For half a century or so, reggae and dancehall entertainers have been known to travel in groups, whether as part of a sound system or an alliance - what nowadays supporters have adapted to calling movements.
That attitude has been driven by the evolving culture of the music, says dancehall singjay Navino, who is now announcing the formation of the 'Cyaa Tame' movement.
Although signed to Stashment Records and working towards launching his career to the wider market, Navino wants to give aspiring artistes an opportunity to learn about the business and possibly shine a bit of the spotlight on them.
"Ah nuff youth in the ghetto that want a buzz but just don't know who and where to go to," Navino told THE WEEKEND STAR. "I am willing to help make that easier by assisting them at my studio and by sharing their music on my social-media pages."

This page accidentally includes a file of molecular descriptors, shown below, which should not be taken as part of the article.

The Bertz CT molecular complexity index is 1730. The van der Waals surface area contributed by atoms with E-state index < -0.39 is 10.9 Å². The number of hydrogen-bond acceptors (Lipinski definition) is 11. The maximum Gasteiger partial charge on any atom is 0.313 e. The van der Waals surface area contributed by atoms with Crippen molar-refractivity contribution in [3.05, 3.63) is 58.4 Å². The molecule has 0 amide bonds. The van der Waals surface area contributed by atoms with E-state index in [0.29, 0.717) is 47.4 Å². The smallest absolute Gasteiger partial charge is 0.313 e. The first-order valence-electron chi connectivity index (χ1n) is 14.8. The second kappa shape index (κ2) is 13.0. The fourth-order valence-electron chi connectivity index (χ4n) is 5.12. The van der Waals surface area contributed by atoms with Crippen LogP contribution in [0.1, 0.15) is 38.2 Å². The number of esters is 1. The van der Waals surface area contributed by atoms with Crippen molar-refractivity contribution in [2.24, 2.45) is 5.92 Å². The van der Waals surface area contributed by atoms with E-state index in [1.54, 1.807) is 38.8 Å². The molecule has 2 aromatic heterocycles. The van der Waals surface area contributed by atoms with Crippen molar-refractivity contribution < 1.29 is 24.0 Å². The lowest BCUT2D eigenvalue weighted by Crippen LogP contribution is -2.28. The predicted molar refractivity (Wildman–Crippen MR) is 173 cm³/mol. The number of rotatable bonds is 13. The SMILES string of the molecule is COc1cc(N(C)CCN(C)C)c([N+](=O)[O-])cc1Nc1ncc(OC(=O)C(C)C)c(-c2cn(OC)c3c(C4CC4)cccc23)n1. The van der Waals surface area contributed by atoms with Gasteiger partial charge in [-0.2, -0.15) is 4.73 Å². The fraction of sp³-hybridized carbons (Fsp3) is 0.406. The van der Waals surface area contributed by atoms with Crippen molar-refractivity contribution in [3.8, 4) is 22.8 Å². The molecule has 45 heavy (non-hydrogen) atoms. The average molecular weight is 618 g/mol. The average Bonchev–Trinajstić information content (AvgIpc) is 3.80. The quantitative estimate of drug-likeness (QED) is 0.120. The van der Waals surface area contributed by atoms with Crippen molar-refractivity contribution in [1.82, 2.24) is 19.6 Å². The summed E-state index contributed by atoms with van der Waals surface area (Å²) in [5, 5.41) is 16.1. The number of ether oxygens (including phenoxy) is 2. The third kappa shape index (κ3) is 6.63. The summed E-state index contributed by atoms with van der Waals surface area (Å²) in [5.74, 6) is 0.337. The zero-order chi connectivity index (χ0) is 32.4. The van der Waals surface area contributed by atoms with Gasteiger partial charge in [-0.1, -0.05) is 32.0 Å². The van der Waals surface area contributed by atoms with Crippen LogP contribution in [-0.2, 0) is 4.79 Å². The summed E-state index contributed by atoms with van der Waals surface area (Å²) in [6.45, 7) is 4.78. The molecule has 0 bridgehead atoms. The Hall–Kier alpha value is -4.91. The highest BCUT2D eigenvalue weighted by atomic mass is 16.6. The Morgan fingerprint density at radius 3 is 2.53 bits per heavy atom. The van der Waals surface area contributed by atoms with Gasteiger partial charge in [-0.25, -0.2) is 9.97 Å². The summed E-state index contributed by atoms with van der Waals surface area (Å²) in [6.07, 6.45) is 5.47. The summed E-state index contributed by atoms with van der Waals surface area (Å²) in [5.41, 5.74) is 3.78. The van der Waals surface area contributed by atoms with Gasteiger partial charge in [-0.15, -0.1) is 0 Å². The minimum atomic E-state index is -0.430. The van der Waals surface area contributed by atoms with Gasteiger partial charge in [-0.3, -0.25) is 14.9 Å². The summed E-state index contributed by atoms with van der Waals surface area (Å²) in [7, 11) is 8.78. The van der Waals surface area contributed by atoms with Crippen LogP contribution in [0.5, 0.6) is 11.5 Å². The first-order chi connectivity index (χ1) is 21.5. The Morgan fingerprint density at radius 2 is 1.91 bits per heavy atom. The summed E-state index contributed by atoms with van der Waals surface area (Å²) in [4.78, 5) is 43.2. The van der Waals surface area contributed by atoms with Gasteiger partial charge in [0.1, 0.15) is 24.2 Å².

Navino explained that being part of a movement always adds to an up-and-coming artiste's exposure. Navino is a former member of one of Jamaica's popular movements, JOP.
"When yuh in a movement, is like the whole transition from basic school, primary school, high school and college," he said. "Now I am moving out of college. I can say I am more mature in my attitude, the core lyrics of my music, and how I sound ... . I am more melodic."
He clarified that he's not trying to manage the up-and-coming talents who have reached out to him.
"Some of them haven't even recorded a song professionally, so I am working with producers and taking on the role similar to an executive producer that offers advice," he said.
The A Nuh Luck singjay said that movements also serve as symbols of unity.
"From we a youth a grow up, there was Gaza (headed by Vybz Kartel), and it was a crew of artiste that portrayed an image of unity and forward movement. The Jamaican people gravitate to movements more than they do to a solo artiste trying it for themselves; look at the 6ix now," he said.